For some people, the coldest, loneliest night of the year falls on Christmas Eve. "Solstice" tells the story of one of those people, Nick Allman (Mike Kelley), a disillusioned young man who...
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For some people, the coldest, loneliest night of the year falls on Christmas Eve. "Solstice" tells the story of one of those people, Nick Allman (Mike Kelley), a disillusioned young man who has lost touch with the true spirit of the holidays. Set in Chicago on Christmas Eve, it follows his day from morning till midnight as he encounters a variety of characters who help renew his belief in a season where everyone's expectations run high. Written by
Jerry A. Vasilatos <email@example.com>
Good Christmas holiday watching, if you are a fan of low budget, independent movies. This movie was apparently the first movie most of the cast and crew ever worked on, and I think they did a splendid job for newcomers to the art of filmmaking.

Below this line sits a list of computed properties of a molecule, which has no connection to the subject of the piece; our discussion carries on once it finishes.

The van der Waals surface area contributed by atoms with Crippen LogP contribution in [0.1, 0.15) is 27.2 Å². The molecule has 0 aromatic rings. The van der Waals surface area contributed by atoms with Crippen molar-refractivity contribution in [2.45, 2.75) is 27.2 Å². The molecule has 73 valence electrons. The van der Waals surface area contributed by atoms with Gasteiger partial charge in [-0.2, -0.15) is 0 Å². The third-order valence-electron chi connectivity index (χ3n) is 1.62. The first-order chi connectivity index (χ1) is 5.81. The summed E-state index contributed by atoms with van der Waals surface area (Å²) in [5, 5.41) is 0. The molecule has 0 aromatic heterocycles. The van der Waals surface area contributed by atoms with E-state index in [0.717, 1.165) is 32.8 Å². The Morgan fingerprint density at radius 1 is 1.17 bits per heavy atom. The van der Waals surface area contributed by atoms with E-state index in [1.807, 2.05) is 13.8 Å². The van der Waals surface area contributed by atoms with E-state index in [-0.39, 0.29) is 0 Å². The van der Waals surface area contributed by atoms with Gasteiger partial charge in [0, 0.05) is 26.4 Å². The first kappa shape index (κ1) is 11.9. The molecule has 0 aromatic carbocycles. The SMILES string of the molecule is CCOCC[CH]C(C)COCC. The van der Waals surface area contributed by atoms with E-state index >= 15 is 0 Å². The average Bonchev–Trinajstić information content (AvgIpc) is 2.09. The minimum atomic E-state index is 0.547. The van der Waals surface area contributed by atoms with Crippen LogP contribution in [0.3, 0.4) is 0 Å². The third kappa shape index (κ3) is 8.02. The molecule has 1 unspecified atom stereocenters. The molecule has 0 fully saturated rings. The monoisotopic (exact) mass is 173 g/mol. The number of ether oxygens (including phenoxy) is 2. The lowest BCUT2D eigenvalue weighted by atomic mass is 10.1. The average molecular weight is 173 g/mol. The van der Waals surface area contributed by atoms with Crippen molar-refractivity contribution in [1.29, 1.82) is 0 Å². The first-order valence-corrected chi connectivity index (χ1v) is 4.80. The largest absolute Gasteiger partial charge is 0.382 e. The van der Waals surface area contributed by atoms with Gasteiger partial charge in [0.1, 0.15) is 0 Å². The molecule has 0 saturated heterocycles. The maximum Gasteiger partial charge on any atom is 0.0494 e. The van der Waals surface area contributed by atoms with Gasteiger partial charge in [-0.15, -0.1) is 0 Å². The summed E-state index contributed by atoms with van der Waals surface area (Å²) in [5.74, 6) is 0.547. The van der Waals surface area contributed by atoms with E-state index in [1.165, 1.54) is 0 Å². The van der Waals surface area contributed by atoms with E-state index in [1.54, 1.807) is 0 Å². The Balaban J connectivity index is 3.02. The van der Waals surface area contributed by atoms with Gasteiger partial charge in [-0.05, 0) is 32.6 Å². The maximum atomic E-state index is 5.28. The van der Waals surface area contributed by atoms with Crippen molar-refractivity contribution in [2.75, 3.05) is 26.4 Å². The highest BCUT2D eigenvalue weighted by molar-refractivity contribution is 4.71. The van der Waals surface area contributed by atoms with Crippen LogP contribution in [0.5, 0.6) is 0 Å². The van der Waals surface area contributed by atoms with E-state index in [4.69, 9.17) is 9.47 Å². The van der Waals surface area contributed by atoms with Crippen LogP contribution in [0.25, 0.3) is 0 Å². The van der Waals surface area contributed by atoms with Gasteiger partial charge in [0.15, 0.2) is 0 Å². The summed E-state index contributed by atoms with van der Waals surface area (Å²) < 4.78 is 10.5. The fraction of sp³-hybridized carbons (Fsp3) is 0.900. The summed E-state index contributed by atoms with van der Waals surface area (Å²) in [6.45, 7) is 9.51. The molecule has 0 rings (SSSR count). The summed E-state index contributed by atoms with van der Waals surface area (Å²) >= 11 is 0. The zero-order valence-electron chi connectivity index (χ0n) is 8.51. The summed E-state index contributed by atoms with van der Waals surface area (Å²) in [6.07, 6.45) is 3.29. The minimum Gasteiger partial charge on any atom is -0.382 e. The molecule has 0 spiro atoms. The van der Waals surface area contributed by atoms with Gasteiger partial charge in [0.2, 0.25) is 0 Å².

There are definitely nods to "It's a Wonderful Life", a Hollywood movie made for nearly $4 million in the post-WWII era. Doesn't seem like a huge budget now, but it was the biggest budget at the time.
I've read that Stanley Kubrick would take one shot several dozen times. He had the budget, why not go for perfection? A small, indy film like this probably had more like a 4:1, 5:1 shooting ratio. Basically, everyone had to be at their best, and all together. On a shooting ratio like that, the best performance does not necessarily match up with the best shot, the best sound quality or the best directing.
I think everyone involved in the making of this movie did a great job, considering working in the trenches of low budget filmmaking, first-time filmmaking, etc. The result was a sweet and honest look at the symbiotic relationship between isolation and hope, at a time of year that brings forth the conflicting emotions of joy and despair.
It's sad to see slower paced and meaningful Christmas fare (like 'A Charlie Brown's Christmas') go to the wayside in favor of fast-fast-fast paced, corporate synthetic music, more-more-more glut that passes for art today. 'Solstice/The Night Before Christmas' is a return to that purity for me.
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